The CLA has warned setting an ‘arbitrary’ minimum salary threshold for migrant workers after Brexit will put agri-food jobs in the UK at risk.
The group’s president, Tim Breitmeyer, sounded the alarm as the Government’s long-awaited Immigration White Paper was published.
The document’s release followed a report from the Migration Advisory Committee (MAC), which made a number of recommendations on how a post-Brexit immigration policy should work.
One of those recommendations was to bar anyone from entering the country who would earn under £30,000, but Ministers have decided to consult on this threshold.
Mr Breitmeyer said: “A secure and sufficient supply of migrant labour is vital to rural businesses once the UK leaves the EU to boost growth and productivity.
“Imposing an arbitrary minimum salary threshold puts at risk a variety of jobs across the agri-food sector, including some which require specialist skills.
“These are vital roles which are critical to the success of the rural economy, but have traditionally not attracted interest from UK nationals seeking work.
“Restricting this critical supply of labour will jeopardise the future viability of many rural businesses.”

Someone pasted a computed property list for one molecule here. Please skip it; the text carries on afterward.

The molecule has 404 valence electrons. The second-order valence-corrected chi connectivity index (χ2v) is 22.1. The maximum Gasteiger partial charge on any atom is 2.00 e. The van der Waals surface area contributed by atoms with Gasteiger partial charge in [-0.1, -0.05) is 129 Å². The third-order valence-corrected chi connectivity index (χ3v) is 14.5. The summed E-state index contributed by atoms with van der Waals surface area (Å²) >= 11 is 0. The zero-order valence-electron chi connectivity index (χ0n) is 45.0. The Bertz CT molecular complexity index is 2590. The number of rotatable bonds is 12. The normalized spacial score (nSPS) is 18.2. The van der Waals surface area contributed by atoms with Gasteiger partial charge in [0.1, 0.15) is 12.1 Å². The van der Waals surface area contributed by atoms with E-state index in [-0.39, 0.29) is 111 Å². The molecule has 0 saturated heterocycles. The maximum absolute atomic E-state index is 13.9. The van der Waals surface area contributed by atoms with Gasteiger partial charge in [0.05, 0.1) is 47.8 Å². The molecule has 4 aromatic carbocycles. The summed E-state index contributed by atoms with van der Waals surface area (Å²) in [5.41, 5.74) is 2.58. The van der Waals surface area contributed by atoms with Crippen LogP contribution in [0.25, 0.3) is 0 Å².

Other MAC recommendations which were accepted by the Government include introducing an agricultural minimum wage for seasonal workers to ‘ensure upward pressure’ on pay.
Ministers also agreed not to introduce a specific migration route for ‘low-skilled’ workers – a definition which covers agricultural employment and jobs in other areas of the food chain, such as abattoirs.
As a temporary measure, such workers will still be able to access the UK on 12-month visas until 2025, but they will not be able to access public funds, bring dependants or have a right to extend their stay.
The MAC has now been tasked with reviewing the Shortage Occupation List (SOL), with a report due in spring 2019.
The former president of the British Veterinary Association has previously called for vets to be added to the SOL on Farmers Guardian’s Brexit hub to ensure there is enough capacity to deal with an expected increase in food certification for trade purposes after Brexit.